|Table of contents|
2 Energy Levels (n)
3 Angular Momentum (l)
4 External links
Orbitals, States, and Wavefunctions
Since electrons are fermions they are subject to the Pauli exclusion principle, which states that no two fermions can occupy the same quantum state at once. This is the fundamental basis of the configuration of electrons in an atom: once a state is occupied by an electron, the next electron must occupy a different quantum mechanical state.
In an atom, the stationary states of an electron's wavefunction (i.e. the states which are eigenstatess of the Schrödinger equation HΨ = EΨ where H is the Hamiltonian) are referred to as orbitals, by analogy with the classical picture of electron particles orbiting the nucleus. In general, an orbital represents the region where an electron can be expected to exist (with ~90% probability). These states have four principal quantum numbers: n, l, ml and ms, and by the Pauli principle no two electrons may share the same values for all four numbers. The two most important of these are n and l.
Energy Levels (n)
The first quantum number n corresponds to the overall energy and hence also the distance from the nucleus of an orbital, hence sets of states with the same n are often referred to as electron shells or energy levels. These are not sharply delineated zones within the atom, but rather fuzzy-edged regions within which an electron is likely to be found, due to the probabilistic nature of quantum mechanical wavefunctions.
Angular Momentum (l)
The second quantum number l corresponds to the angular momentum of the state. These states take the form of spherical harmonics, and so are described by Legendre polynomials. The various states relating to different values of l are sometimes called sub-shells, and (mainly for historical reasons) are referred to by letter, as follows:
|l value||Letter||Maximum number of electrons in shell|
Each of the different angular momentum states can take 2(2l+1) electrons. This is because the third quantum number ml (which can be thought of [somewhat inaccurately] as the [quantised] projection of the angular momentum vector on the z-axis) runs from -l to l in integer units, and so there are 2l+1 possible states. Each distinct nlml state can be occupied by two electrons with opposing spins (given by the quantum number ms), giving 2(2l+1) electrons overall. States with higher l than given in the table are perfectly permissible in theory, but these values cover all atoms so far discovered.
For a given value of n the possible values of l range from 0 to n-1; therefore, the n=1 shell only possesses an s subshell and can only take 2 electrons, the n=2 shell possesses an s and a p subshell and can take 8 electrons overall, the n=3 shell possesses s, p and d subshells and has a maximum of 18 electrons, and so on (generally speaking, the maximum number of electrons in the nth energy level is 2n2).
In the ground state of an atom, the states are "filled" in order of increasing energy; i.e., the first electron goes into the lowest energy state, the second into the next lowest, and so on. The fact that the 3d state is higher in energy than the 4s state but lower than the 4p is the reason for the existence of the transition metals. The order in which the states are filled is as follows:
1s 2s 2p 3s 3p 4s 3d 4p 5s 4d 5p 6s 4f 5d 6p 7s 5f 6d 7p 8s 5g 6f 7d 8p ...This leads directly to the structure of the periodic table. The chemical properties of an atom are largely determined by the arrangement of the electrons in its outermost ("valence") shell (although other factors, such as atomic radius, atomic mass, and increased accessibility of additional electronic states also contribute to the chemistry of the elements as atomic size increases).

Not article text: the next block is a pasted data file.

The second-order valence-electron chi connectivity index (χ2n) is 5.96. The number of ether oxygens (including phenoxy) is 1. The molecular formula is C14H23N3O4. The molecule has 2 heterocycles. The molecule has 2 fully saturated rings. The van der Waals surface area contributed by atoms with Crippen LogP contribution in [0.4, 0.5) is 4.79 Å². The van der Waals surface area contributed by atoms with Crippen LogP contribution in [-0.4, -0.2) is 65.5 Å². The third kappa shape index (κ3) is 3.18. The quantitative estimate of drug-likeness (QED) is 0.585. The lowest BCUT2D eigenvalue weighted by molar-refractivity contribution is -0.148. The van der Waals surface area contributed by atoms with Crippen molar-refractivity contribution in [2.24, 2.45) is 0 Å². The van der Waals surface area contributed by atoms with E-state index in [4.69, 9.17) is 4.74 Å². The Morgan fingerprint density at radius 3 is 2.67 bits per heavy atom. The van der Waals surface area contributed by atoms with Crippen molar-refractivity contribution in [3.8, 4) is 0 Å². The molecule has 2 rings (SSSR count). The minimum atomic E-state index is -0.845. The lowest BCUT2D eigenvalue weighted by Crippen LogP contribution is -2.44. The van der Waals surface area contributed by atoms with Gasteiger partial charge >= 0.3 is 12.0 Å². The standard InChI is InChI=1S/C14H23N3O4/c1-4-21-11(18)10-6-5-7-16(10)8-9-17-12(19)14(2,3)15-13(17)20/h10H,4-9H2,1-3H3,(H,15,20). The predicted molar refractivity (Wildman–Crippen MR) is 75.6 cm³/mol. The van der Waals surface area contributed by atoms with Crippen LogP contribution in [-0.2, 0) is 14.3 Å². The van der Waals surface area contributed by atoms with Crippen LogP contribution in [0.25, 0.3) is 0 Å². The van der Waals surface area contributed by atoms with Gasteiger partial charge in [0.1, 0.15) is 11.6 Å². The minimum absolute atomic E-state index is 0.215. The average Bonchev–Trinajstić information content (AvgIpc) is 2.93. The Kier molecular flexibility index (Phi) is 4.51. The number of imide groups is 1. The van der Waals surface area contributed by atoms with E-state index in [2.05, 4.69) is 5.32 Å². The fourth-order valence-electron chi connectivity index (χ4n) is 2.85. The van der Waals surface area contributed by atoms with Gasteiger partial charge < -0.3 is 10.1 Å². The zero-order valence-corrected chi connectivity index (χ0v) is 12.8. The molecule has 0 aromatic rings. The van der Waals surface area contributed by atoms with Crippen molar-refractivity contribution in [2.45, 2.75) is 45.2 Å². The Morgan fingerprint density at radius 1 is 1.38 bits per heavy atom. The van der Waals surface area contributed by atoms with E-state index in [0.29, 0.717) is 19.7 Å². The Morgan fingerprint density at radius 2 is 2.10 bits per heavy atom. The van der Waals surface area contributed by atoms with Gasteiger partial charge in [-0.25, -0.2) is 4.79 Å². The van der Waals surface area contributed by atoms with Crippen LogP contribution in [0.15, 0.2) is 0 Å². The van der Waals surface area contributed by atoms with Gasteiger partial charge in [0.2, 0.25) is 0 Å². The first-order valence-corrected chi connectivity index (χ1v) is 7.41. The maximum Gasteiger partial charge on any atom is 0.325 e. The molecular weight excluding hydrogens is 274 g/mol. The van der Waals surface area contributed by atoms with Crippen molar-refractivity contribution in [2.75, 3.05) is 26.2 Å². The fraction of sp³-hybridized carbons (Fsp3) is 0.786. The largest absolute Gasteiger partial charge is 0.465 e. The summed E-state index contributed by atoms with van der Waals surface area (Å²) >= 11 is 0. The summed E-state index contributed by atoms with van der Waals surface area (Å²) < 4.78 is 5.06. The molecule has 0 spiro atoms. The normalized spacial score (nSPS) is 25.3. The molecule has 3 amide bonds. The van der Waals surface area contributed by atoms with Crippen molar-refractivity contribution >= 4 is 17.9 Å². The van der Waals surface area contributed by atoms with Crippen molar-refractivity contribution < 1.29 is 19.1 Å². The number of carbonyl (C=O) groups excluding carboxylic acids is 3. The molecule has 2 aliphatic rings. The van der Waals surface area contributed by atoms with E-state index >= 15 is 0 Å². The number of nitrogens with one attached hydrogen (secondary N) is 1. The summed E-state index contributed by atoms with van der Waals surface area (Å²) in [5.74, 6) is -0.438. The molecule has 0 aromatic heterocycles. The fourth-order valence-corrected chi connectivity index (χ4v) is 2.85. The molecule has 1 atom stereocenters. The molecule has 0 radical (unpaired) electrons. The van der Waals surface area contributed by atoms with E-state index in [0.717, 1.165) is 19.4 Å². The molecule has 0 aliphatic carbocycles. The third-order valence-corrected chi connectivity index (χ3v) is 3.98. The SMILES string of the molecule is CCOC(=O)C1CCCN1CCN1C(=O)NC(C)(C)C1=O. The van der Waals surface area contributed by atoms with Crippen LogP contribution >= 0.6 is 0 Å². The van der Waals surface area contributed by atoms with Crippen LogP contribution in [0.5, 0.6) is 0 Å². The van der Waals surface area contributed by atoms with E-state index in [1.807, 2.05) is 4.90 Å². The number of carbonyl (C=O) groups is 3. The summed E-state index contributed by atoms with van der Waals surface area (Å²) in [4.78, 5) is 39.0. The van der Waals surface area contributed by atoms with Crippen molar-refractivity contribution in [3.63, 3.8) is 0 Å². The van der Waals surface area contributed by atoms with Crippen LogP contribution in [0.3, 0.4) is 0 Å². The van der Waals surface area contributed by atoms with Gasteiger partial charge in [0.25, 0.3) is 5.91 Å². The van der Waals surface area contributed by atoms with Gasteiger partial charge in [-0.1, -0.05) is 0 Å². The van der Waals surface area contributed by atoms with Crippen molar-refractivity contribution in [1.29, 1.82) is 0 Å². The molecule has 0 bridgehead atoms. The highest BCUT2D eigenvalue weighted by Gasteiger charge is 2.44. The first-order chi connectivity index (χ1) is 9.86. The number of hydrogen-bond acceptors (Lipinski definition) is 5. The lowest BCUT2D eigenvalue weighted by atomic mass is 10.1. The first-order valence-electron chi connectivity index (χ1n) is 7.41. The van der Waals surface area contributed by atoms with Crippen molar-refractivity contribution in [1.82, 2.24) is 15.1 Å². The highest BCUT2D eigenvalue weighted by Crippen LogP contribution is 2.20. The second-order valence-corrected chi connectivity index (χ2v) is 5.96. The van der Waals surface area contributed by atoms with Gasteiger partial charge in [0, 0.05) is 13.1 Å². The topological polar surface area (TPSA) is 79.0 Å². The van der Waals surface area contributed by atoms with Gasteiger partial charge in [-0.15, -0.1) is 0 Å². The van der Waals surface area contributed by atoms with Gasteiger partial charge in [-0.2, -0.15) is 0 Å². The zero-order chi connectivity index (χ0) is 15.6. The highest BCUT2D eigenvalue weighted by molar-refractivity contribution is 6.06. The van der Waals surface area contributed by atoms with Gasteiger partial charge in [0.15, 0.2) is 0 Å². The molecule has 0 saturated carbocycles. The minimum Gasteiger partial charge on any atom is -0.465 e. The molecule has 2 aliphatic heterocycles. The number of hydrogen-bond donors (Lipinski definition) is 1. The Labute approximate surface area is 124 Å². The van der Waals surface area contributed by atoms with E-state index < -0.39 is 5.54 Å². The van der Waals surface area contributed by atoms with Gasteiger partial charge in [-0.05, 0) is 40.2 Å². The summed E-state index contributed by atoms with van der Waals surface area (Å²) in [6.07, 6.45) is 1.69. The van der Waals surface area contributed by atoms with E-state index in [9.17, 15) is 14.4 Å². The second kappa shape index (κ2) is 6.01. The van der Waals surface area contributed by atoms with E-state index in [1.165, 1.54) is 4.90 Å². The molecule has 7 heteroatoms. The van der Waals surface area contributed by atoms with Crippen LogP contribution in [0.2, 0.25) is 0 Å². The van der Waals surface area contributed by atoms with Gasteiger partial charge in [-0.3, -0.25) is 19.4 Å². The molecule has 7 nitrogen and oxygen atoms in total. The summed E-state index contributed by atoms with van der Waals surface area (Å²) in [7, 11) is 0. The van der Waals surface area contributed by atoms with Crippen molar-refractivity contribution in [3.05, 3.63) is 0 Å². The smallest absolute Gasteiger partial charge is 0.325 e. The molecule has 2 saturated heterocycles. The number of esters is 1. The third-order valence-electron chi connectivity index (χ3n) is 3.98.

Progressing through a group from lightest element to heaviest element, the outer-shell electrons (those most readily accessible for participation in chemical reactions) are all in the same type of orbital, with a similar shape, but with increasingly higher energy and average distance from the nucleus. For instance, the outer-shell (or "valence") electrons of the first group, headed by hydrogen all have one electron in an s orbital. In hydrogen, that s orbital is in the lowest possible energy state of any atom, the first-shell orbital (and represented by hydrogen's position in the first period of the table). In francium, the heaviest element of the group, the outer-shell electron is in the seventh-shell orbital, significantly further out on average from the nucleus than those electrons filling all the shells below it in energy. As another example, both carbon and lead have four electrons in their outer shell orbitals.
Because of the importance of the outermost shell, the different regions of the periodic table are sometimes referred to as periodic table blocks, named according to the sub-shell in which the "last" electron resides, e.g. the s-block, the p-block, the d-block, etc.
An example of the notation commonly used to give the electron configuration of an atom, in this case silicon (atomic number 14), is as follows: 1s2 2s2 2p6 3s2 3p2 The numbers are the shell number, n; the letters refer to the angular momentum state, as given above, and the superscripted numbers are the number of electrons in that state for the atom in question. An even simpler version is simply to quote the number of electrons in each shell, eg (again for Si): 2-8-4.
In molecules, the situation becomes much more complex: see molecular orbitals for details. Similar, but not identical, arguments can be applied to the protons and neutrons in the atomic nucleus: see the shell model of nuclear physics.
See also: Periodic table (electron configurations)